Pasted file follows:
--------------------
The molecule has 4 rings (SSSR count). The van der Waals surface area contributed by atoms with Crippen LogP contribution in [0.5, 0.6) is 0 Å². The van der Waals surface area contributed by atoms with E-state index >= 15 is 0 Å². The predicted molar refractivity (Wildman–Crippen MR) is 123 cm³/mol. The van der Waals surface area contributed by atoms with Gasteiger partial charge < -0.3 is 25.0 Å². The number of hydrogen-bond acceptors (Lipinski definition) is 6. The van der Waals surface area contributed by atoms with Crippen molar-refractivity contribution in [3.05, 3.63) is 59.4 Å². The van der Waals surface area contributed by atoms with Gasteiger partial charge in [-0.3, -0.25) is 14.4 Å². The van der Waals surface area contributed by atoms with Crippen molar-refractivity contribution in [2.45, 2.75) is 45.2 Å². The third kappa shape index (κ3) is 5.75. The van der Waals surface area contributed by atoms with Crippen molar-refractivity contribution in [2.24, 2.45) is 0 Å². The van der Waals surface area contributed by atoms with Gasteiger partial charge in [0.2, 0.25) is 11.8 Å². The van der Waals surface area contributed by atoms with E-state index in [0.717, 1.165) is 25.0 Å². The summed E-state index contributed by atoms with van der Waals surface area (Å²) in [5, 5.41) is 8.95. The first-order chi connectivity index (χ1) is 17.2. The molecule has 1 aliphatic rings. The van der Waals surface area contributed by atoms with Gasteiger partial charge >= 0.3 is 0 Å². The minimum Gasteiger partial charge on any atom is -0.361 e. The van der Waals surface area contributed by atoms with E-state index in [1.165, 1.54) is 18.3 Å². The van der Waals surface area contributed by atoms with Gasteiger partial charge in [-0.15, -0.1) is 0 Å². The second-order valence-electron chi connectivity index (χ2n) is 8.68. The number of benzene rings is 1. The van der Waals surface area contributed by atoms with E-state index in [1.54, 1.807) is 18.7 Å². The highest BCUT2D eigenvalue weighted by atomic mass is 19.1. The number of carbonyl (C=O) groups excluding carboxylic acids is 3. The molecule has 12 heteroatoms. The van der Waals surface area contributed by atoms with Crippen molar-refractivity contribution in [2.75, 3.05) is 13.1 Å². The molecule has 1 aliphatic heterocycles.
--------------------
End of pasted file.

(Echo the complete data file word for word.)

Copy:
The molecule has 4 rings (SSSR count). The van der Waals surface area contributed by atoms with Crippen LogP contribution in [0.5, 0.6) is 0 Å². The van der Waals surface area contributed by atoms with E-state index >= 15 is 0 Å². The predicted molar refractivity (Wildman–Crippen MR) is 123 cm³/mol. The van der Waals surface area contributed by atoms with Gasteiger partial charge < -0.3 is 25.0 Å². The number of hydrogen-bond acceptors (Lipinski definition) is 6. The van der Waals surface area contributed by atoms with Crippen molar-refractivity contribution in [3.05, 3.63) is 59.4 Å². The van der Waals surface area contributed by atoms with Gasteiger partial charge in [-0.3, -0.25) is 14.4 Å². The van der Waals surface area contributed by atoms with Crippen molar-refractivity contribution in [2.45, 2.75) is 45.2 Å². The third kappa shape index (κ3) is 5.75. The van der Waals surface area contributed by atoms with Crippen molar-refractivity contribution in [2.24, 2.45) is 0 Å². The van der Waals surface area contributed by atoms with Gasteiger partial charge in [0.2, 0.25) is 11.8 Å². The van der Waals surface area contributed by atoms with E-state index in [0.717, 1.165) is 25.0 Å². The summed E-state index contributed by atoms with van der Waals surface area (Å²) in [5, 5.41) is 8.95. The first-order chi connectivity index (χ1) is 17.2. The molecule has 1 aliphatic rings. The van der Waals surface area contributed by atoms with Gasteiger partial charge >= 0.3 is 0 Å². The minimum Gasteiger partial charge on any atom is -0.361 e. The van der Waals surface area contributed by atoms with E-state index in [1.165, 1.54) is 18.3 Å². The van der Waals surface area contributed by atoms with Gasteiger partial charge in [-0.15, -0.1) is 0 Å². The second-order valence-electron chi connectivity index (χ2n) is 8.68. The number of benzene rings is 1. The van der Waals surface area contributed by atoms with E-state index in [1.54, 1.807) is 18.7 Å². The highest BCUT2D eigenvalue weighted by atomic mass is 19.1. The number of carbonyl (C=O) groups excluding carboxylic acids is 3. The molecule has 12 heteroatoms. The van der Waals surface area contributed by atoms with Crippen molar-refractivity contribution in [2.75, 3.05) is 13.1 Å². The molecule has 1 aliphatic heterocycles.